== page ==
Look Who's Talking

A YEAR AGO, HOWard Rheingold, a San Francisco-area writer and guru on the somewhat mind-bending concept of ""virtual communities,'' pounded the pavement in Silicon Valley explaining to venture capitalists that he wanted not just to build a community in cyberspace but to make a profitable business out of it. ""I got laughed out of their offices,'' he recalls. Now, with $2 million in funding and 30,000 registered members, Rheingold is building Electric Minds, a gathering place on the Internet where people come together from places as far-flung as Tokyo, Berlin and New York to discuss everything from politics to cuisine.

Rheingold has plenty of company. It's still unclear just what people will pay to see or read on the Internet, but one promising new area centers on the age-old notion of people talking to other people. Venture capitalists, magazine publishers, online gaming companies and Internet service providers are talking about building communities on the Web. Of its 20 largest sites, 13 now have live chat or conferencing features, compared with fewer than 5 a year ago. And a dozen or so start-ups devoted just to chat have sprung up.

Why the push to gab? Just ask anyone who couldn't log on to America Online in the past few weeks: talk is addictive. Part of the reason AOL has had so many problems with its move to flat-rate billing is that people who use its chat services--AOL's single biggest draw--now have the luxury of staying logged on and blathering away interminably. Communication, far more than information browsing, appears to be the true killer app for the Web.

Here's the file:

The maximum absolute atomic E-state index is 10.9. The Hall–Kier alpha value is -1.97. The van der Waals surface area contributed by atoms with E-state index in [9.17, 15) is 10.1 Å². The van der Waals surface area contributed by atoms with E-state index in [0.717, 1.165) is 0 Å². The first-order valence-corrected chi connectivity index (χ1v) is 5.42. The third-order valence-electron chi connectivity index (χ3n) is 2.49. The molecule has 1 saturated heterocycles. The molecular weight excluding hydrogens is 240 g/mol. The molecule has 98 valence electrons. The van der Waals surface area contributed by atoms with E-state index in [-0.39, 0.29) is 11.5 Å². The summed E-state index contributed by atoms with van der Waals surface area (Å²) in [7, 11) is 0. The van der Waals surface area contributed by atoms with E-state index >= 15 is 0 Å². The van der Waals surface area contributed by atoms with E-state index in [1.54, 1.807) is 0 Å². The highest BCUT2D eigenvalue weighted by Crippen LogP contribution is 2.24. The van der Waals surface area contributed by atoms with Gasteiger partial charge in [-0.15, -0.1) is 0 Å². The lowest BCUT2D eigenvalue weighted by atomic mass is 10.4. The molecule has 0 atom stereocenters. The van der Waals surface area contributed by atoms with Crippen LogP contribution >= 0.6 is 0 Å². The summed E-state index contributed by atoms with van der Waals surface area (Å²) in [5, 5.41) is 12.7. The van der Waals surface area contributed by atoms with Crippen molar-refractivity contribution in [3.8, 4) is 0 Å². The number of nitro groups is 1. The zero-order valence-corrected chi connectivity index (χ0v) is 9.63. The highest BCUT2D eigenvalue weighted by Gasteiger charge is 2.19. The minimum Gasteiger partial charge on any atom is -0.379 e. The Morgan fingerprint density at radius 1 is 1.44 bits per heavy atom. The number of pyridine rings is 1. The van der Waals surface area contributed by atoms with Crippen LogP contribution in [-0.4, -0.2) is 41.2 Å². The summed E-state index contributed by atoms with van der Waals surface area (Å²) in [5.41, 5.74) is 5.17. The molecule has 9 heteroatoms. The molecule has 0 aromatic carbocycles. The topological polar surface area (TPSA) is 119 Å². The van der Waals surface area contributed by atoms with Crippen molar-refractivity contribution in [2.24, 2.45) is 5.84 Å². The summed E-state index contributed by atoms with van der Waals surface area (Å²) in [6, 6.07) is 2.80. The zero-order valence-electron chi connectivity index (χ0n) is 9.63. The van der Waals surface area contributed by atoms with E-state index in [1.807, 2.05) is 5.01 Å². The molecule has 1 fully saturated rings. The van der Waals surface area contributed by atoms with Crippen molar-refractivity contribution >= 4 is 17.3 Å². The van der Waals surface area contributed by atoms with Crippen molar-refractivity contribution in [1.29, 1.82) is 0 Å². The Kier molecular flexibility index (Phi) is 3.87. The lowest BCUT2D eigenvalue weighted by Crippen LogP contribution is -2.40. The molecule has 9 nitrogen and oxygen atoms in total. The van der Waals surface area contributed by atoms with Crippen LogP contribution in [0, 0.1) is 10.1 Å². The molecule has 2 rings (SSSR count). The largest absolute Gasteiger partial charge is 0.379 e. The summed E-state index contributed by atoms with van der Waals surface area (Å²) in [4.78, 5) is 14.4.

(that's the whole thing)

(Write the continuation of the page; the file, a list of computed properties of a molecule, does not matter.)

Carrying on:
Talking over the Internet is nothing new. The original time-sharing computer systems of the 1960s had real-time talk features. Computer-mediated conferencing is nearly 20 years old. And Internet Relay Chat has been around the Net since the late 1980s. But they were used only by the most hard-core cybernauts. In the past year, as chat and conferencing tools have grown easier to build and use, chat systems around the Internet have started to rival talk radio in popularity. But building a community--a common ground where people come to know and care about one another's lives and interests--isn't easy. It can take years. For one thing, real-time chats such as those found on AOL tend to be superficial, ephemeral and often inane, hardly the stuff of community building. The format, consisting of quick one-liners and a dozen conversations all tossed together, can be vexingly difficult to follow and oft

Chat's bad rap is beginning to change, as those starting chat sites make community building more of a concerted focus. In small pockets around the Net, people are coming together to discuss common interests and concerns and to just have fun. Castle Infinity (www.castleinfinity.com) is an Internet-based game for kids set in an art-deco castle. As players type, text bubbles appear over their heads. The game, in which kids have to cooperate in order to banish the monsters and save the dinosaurs, rewards players with points for working together and communicating via e-mail; the idea is to encourage friendship. Kids are already using the virtual world to hang out and make dates. ParentsPlace, a site devoted to child rearing, has parents coming together to discuss everything from ear infections to coping with adolescents.